Utah-Arizona border: The fiduciary’s injunction to stop the pilfering of the FLDS’s items is upheld
A 3rd District judge has blocked removal of property from a polygamous enclave at the Utah-Arizona border after a grain elevator, manufacturing building, potato cellar, irrigation pivots and other items vanished without a trace.
Judge Denise P. Lindberg approved a preliminary injunction Wednesday sought by special fiduciary Bruce R. Wisan and instructed him to attempt to retrieve the items and hold those responsible for their removal liable. She also told him to seek an investigation of the Colorado City Police Department’s failure to stop the property pilfering.
“I’m very concerned by what appears to be . . . questionable or concerning actions on behalf of the city police,” said Lindberg, who also asked the Arizona Attorney General’s office to investigate whether officers shirked their duties.
The injunction prohibits removal of any property belonging to the United Effort Plan Trust, which holds virtually all of the land in the border towns of Hildale, Utah, and Colorado City, Ariz., unless approved by Wisan. The order covers all improvements, buildings, fixtures, modular homes, utility systems, irrigation equipment and other affixed items.
The twin towns are home to the Fundamentalist Church of Jesus Christ of Latter Day Saints, a polygamous sect of about 8,000 members. The FLDS church is led by Warren Jeffs, who is being sought by Arizona and federal authorities for his alleged role in arranging underage marriages.
The trust, set up in 1942, has been under Wisan’s management since last May, when the Utah Attorney General’s office successfully argued its assets were in jeopardy because of several pending civil lawsuits against Jeffs and the church.
At that time, the court also froze the trust’s assets – an order Wisan said has been ignored. Last May, a metal warehouse used by Cozy Log Home construction company was dismantled and moved onto Hildale City property; it has since disappeared.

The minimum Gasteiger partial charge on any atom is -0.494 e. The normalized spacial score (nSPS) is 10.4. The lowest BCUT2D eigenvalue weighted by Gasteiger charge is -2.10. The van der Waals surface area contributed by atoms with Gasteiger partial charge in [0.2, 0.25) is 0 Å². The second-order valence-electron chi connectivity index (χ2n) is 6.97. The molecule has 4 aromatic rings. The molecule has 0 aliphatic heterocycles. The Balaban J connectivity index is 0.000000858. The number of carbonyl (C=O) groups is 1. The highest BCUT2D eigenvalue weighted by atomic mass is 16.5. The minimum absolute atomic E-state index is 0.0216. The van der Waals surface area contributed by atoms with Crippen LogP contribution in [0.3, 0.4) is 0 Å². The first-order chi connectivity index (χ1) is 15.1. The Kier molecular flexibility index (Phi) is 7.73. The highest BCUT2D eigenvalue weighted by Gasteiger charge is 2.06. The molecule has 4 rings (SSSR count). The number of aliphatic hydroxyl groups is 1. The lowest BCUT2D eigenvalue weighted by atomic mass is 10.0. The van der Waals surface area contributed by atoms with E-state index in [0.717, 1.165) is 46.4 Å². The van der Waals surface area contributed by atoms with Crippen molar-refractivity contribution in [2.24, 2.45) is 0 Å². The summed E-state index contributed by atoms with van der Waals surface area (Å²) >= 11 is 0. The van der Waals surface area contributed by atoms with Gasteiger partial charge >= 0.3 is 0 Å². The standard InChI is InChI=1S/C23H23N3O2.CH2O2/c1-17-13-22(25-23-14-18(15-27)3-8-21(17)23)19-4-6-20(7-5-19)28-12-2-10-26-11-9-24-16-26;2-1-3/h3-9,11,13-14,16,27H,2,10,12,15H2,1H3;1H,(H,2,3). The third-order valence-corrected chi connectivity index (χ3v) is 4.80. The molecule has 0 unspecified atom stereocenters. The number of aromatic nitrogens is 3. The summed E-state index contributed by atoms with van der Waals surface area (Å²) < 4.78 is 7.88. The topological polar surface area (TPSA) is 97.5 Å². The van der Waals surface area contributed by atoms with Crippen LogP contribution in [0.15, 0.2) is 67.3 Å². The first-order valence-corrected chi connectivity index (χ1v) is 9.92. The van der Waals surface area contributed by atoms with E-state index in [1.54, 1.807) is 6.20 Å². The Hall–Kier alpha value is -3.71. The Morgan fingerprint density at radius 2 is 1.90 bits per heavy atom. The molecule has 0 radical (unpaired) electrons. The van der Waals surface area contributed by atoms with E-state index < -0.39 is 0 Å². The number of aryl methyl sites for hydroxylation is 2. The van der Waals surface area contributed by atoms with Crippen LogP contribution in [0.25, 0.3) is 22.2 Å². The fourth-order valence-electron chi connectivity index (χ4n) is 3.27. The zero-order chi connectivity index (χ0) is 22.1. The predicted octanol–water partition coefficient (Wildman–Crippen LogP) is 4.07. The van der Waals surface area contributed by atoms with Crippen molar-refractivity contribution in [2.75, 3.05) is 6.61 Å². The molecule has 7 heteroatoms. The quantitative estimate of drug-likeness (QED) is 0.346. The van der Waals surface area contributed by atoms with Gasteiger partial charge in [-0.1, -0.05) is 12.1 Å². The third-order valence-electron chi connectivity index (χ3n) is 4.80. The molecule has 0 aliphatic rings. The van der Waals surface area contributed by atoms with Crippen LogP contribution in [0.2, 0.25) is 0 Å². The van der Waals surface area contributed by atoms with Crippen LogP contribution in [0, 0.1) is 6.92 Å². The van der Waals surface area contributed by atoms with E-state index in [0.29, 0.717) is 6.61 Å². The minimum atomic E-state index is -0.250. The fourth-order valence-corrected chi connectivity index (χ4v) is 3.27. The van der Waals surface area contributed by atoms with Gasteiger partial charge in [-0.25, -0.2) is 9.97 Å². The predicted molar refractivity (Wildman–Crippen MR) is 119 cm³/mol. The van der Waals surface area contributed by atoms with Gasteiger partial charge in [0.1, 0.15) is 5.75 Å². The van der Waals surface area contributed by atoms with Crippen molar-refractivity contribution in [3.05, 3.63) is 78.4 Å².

Wisan asked for the injunction after receiving reports on Dec. 31 that an FLDS work crew was dismantling a grain elevator at Four Square Milling on Oak Street in Colorado City.
In court Tuesday, Wisan said he asked Colorado City officers to intervene and stop the illegal activity but was told by Chief Fred Barlow the crew had the right to remove the structure.
“They were defending the actions of the work party people,” Wisan said.
The elevator and grain augers vanished two days later, though the now useless silos remain.
Isaac Wyler, a former FLDS member, said in court that an “ultramodern” potato cellar and two state-of-the-art chicken coops also have been stripped.
Wisan said the injunction “gives me a little bit more clout” and delivers a stern “thou shall not” message to the FLDS and, more pointedly, to Colorado City police force about his role in preserving and protecting the UEP’s assets.
“Now they know we’re serious,” he said.
“The people look at this as a hostile government takeover,” Wisan said. “Basically, they’ve ignored the court process. They are not supposed to indicate I even exist.”
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